A new car with a low interest rate.

Getting A Low Interest Auto Loan

Are you in the market for a new car, truck or SUV? Getting a low interest rate can save you thousands of dollars in interest over the course of a loan. Luckily, that low interest auto loan does not need to be so elusive. Here are some tips that will get you the best rate.

Ready to secure a low rate on your next vehicle? Of course you are. Here are 5 tips that can help get you there.

Take Care Of Your Credit

It should come as no surprise to you that your credit rating is the biggest determining factor on the interest rate you pay. What you might not know is just how easy it is to get a good credit rating.

The biggest factor affecting your score will be your on time payments. Payment history represents a third of your credit score, so make those payments on time. If you are the forgetful type, lean on payment reminders and even automatic payments.

The next biggest factor is credit utilization, which makes up 30 percent of your credit score. Credit utilization is how much of your credit you are using. You want to be using less than 30 percent of your credit to be considered good here and less than 10 percent to be considered great. That means that if you have 2000 dollars in credit, you need 200 dollars or less to be your balance.

Making up the rest of the credit pie are things like age of credit, mix of credit and inquiries. Lenders want to see a lengthy credit history with many different types of accounts to prove that you can handle different forms of credit.

Get Approved Before You Shop

The last thing that you want to do is go shopping at a dealer before you have arranged credit. You are far too likely to fall in love with a vehicle and then you are left at the mercy of the dealer financing department.

What most people do not know is that the dealer makes money off of the financing. Their banks might offer you 5 percent interest and they charge you 6 or 7 percent. The difference goes into their pocket and many times a dealer will make more off of the back end of the loan than they do on the vehicle sales price.

Try to get financing from a local credit union before you visit the dealer. This will let you know what kind of rate you truly deserve. You can then allow them to try to beat the rate. If they can, great, you get an even lower rate.

Look For Low Interest Deals

If an automaker is trying to clear out inventory, they often advertise very low or even zero percent interest. These are rates than no bank can match but there are a few catches.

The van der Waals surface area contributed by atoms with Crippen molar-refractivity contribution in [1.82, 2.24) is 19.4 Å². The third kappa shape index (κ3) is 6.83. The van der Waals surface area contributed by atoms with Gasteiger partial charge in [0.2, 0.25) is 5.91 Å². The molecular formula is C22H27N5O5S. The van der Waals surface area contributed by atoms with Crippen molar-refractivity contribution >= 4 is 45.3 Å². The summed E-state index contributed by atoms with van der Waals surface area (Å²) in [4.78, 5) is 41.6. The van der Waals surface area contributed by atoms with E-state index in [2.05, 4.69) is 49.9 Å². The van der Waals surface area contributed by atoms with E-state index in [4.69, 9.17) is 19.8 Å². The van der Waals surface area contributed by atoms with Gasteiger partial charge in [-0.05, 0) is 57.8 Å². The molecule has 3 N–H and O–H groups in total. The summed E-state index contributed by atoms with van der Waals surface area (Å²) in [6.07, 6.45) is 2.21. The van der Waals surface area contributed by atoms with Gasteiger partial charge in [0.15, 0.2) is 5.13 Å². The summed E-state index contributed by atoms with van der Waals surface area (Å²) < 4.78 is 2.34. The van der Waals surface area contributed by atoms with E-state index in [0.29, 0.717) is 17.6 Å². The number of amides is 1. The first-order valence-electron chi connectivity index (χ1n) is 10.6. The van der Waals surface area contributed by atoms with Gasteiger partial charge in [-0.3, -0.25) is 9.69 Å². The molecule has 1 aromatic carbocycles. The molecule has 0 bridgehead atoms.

First, you will have to have excellent credit to qualify for these exceptional rates. If your score is not at least in the 700’s you are likely not going to be able to qualify.

Also, your choice of vehicles will obviously be limited. The manufacturer only offers these deals because they have to get rid of an overstock. That means the hottest new cars and trucks are likely not going to be offered with the special rate.

Stick To A Shorter Term

The longer your loan term, the higher your interest rate will be. This is because longer loans are riskier for a lender. With terms of 5, 6 or even 7 years, you are likely to owe more than the vehicle is worth for years. That means that if you defaulted, the lender would be unlikely to get their money back.

48 months would be an ideal loan term, but if you must go longer, try to go no longer than 60 months.

Choose The Right Vehicle

This might surprise you, but the actual vehicle that you buy can also affect your interest rate. Like everything else, it all comes down to risk for a lender and some vehicles are just riskier than others.

Ideally, you want a vehicle that will hold its value longer and that has a reputation for reliability. Lenders know that if your vehicle is holding its value and running well, you are far more likely to keep making the payments. So, if you want a better rate, choose a Honda over a Hyundai or a Toyota over a Kia.

Put More Money Down

Last but not least, if you want the best rate, put a little more money down. The magic number is 20 percent, but this can be a hard number for a lot of people to swallow. That is 6000 dollars on a 30,000 dollar vehicle after all.

Try to put as much as you can down, keeping in mind that the more you come up with, the lower your rate will be. This is because more money down means that you will get ahead on your loan much quicker. That makes the loan less risky for a lender.

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James Car is a finance, loan and budget expert based in the United States. After attending Brookhaven college, he went on to become a successful entrepreneur. He now enjoys writing articles that help people save and make the most of their money.

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